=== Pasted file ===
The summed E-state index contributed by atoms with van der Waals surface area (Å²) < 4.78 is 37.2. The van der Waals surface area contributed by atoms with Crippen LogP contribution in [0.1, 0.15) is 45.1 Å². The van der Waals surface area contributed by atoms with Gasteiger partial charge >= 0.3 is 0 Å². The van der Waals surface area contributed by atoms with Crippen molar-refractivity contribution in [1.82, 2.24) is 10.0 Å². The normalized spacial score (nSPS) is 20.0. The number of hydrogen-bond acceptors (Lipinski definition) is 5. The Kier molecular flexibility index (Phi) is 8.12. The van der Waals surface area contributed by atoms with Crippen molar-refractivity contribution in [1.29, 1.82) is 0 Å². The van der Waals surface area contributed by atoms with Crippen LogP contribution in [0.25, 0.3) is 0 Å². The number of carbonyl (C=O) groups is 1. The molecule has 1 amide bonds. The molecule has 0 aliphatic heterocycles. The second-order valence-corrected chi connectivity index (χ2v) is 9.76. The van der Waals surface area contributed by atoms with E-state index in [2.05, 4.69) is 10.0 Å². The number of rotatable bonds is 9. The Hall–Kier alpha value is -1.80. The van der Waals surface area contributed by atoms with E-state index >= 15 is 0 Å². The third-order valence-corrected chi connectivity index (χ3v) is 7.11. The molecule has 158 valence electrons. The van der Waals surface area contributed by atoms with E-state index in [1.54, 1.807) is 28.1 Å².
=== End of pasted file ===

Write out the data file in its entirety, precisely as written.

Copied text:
The summed E-state index contributed by atoms with van der Waals surface area (Å²) < 4.78 is 37.2. The van der Waals surface area contributed by atoms with Crippen LogP contribution in [0.1, 0.15) is 45.1 Å². The van der Waals surface area contributed by atoms with Gasteiger partial charge >= 0.3 is 0 Å². The van der Waals surface area contributed by atoms with Crippen molar-refractivity contribution in [1.82, 2.24) is 10.0 Å². The normalized spacial score (nSPS) is 20.0. The number of hydrogen-bond acceptors (Lipinski definition) is 5. The Kier molecular flexibility index (Phi) is 8.12. The van der Waals surface area contributed by atoms with Crippen molar-refractivity contribution in [1.29, 1.82) is 0 Å². The van der Waals surface area contributed by atoms with Crippen LogP contribution in [0.25, 0.3) is 0 Å². The number of carbonyl (C=O) groups is 1. The molecule has 1 amide bonds. The molecule has 0 aliphatic heterocycles. The second-order valence-corrected chi connectivity index (χ2v) is 9.76. The van der Waals surface area contributed by atoms with E-state index in [2.05, 4.69) is 10.0 Å². The number of rotatable bonds is 9. The Hall–Kier alpha value is -1.80. The van der Waals surface area contributed by atoms with E-state index >= 15 is 0 Å². The third-order valence-corrected chi connectivity index (χ3v) is 7.11. The molecule has 158 valence electrons. The van der Waals surface area contributed by atoms with E-state index in [1.54, 1.807) is 28.1 Å².